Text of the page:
This type of design shown in
For random access (multiple-memory-cell) applications, each memory cell has an individual heater. Other configurations have one heater for a number of memory elements (parallel write/parallel erase).
Accordingly, various embodiments of the invention address problems related to resistance-change memories. Some of the embodiments can be useful for providing one or more of the following advantages: no formation process is required; well defined electrical characteristics are provided by the heater element; there is no drift (aging) of the heater resistance, thereby yielding significant program/erase cycling endurance; scalability of the memory cell is realized; scaling of “on” and “off” resistance with electrode area is realized; fast program/erase cycle and good data retention is realized; the resistance state is not disturbed during read operation; there is no critical cell size (below which no filament can be formed, e.g., due to crystal imperfections); and control and tailoring of the program/erase voltage is provided.
For implementing the active memory element of the memory cell, such as 110 of
In a specific embodiment, the heating element (such as 105 of
Industrial applicability of the embodiments consistent herewith is diverse. In certain applications, these embodiments supersede and/or replace FLASH memory devices, which is also advantageous in light of FLASH soon reaching physical scaling limits. For example, as depicted in the circuit diagram of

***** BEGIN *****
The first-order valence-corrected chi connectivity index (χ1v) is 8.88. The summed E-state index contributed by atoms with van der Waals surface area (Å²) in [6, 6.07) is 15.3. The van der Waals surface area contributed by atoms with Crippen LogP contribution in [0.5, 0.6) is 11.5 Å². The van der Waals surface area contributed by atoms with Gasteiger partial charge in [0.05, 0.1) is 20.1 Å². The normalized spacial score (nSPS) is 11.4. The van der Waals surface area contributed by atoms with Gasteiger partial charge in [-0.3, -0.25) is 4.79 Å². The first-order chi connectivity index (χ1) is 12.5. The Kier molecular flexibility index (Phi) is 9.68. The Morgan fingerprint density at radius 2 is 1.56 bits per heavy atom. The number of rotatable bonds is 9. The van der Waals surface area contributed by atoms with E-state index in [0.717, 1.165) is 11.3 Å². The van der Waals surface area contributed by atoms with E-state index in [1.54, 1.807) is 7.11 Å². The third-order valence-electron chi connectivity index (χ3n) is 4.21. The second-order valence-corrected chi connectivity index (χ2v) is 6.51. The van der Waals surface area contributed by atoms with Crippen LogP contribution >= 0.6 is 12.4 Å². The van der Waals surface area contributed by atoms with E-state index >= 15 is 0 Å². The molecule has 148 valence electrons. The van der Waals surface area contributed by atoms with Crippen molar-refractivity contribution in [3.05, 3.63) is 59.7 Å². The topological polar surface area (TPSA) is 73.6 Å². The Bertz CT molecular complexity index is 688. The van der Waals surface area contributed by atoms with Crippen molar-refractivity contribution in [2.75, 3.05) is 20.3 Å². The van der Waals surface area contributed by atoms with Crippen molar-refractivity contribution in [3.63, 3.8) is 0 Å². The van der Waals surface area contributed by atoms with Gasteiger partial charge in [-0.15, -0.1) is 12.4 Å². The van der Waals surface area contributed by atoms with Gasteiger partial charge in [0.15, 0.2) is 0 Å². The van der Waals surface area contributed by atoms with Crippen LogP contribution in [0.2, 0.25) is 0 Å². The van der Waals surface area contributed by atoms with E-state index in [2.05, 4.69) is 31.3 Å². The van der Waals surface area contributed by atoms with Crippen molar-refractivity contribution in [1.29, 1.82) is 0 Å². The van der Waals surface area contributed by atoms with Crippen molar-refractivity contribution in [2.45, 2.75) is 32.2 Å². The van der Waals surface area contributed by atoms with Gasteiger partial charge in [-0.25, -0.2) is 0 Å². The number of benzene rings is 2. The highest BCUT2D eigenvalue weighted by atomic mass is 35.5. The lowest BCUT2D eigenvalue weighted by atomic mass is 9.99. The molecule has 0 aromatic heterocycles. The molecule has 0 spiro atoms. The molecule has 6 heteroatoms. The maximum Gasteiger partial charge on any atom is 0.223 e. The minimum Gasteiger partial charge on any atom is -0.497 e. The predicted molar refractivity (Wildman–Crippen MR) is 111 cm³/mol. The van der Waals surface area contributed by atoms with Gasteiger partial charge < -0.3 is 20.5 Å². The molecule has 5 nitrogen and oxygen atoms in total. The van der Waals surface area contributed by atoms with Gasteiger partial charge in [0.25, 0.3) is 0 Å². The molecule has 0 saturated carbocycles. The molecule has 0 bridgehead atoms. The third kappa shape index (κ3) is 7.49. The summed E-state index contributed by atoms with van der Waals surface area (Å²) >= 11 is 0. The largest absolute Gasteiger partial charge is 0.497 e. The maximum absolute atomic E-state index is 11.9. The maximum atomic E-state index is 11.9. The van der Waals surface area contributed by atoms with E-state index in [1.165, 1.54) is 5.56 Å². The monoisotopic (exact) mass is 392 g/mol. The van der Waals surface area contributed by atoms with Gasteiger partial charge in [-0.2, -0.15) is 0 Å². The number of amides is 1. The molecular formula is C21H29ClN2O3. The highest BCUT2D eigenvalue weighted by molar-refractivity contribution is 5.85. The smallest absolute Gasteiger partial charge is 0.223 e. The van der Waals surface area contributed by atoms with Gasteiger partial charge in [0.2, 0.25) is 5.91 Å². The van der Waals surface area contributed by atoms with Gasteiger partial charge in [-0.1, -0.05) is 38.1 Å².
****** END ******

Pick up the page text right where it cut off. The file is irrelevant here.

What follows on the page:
As depicted in the circuit block diagram of
In one embodiment, the embedded memory 706/708 a can include control logic that allows the memory to interface with existing technology. Such control logic can control the voltages supplied to the devices to allow for selective memory accesses including reads and writes.
The various embodiments described above are provided by way of illustration only and should not be construed to limit the invention. Based upon the above discussion and illustrations, those skilled in the art will readily recognize that various modifications and changes may be made to the present invention without strictly following the exemplary embodiments and applications illustrated and described herein. For example, it would be appreciated that operational and/or structural aspects (e.g., active regions, barriers and electrode nodes) of the embodiments described in connection with
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|U.S. Classification||365/148, 365/211|
|Cooperative Classification||G11C13/0011, G11C2013/008, G11C13/0069, G11C2213/79, Y10T29/49002, G11C2213/32, G11C2213/51, G11C13/0007|
|European Classification||G11C13/00R3, G11C13/00R25W, G11C13/00R5B|
|Dec 18, 2007||AS||Assignment|
Owner name: THE BOARD OF TRUSTEES OF THE LELAND STANFORD JUNIO
Free format text: ASSIGNMENT OF ASSIGNORS INTEREST;ASSIGNORS:MEYER, RENE;MCINTYRE, PAUL C.;REEL/FRAME:020263/0569;SIGNING DATES FROM 20071213 TO 20071217
Owner name: THE BOARD OF TRUSTEES OF THE LELAND STANFORD JUNIO
Free format text: ASSIGNMENT OF ASSIGNORS INTEREST;ASSIGNORS:MEYER, RENE;MCINTYRE, PAUL C.;SIGNING DATES FROM 20071213 TO 20071217;REEL/FRAME:020263/0569
|Dec 21, 2010||CC||Certificate of correction|
|Nov 25, 2013||FPAY||Fee payment|
Year of fee payment: 4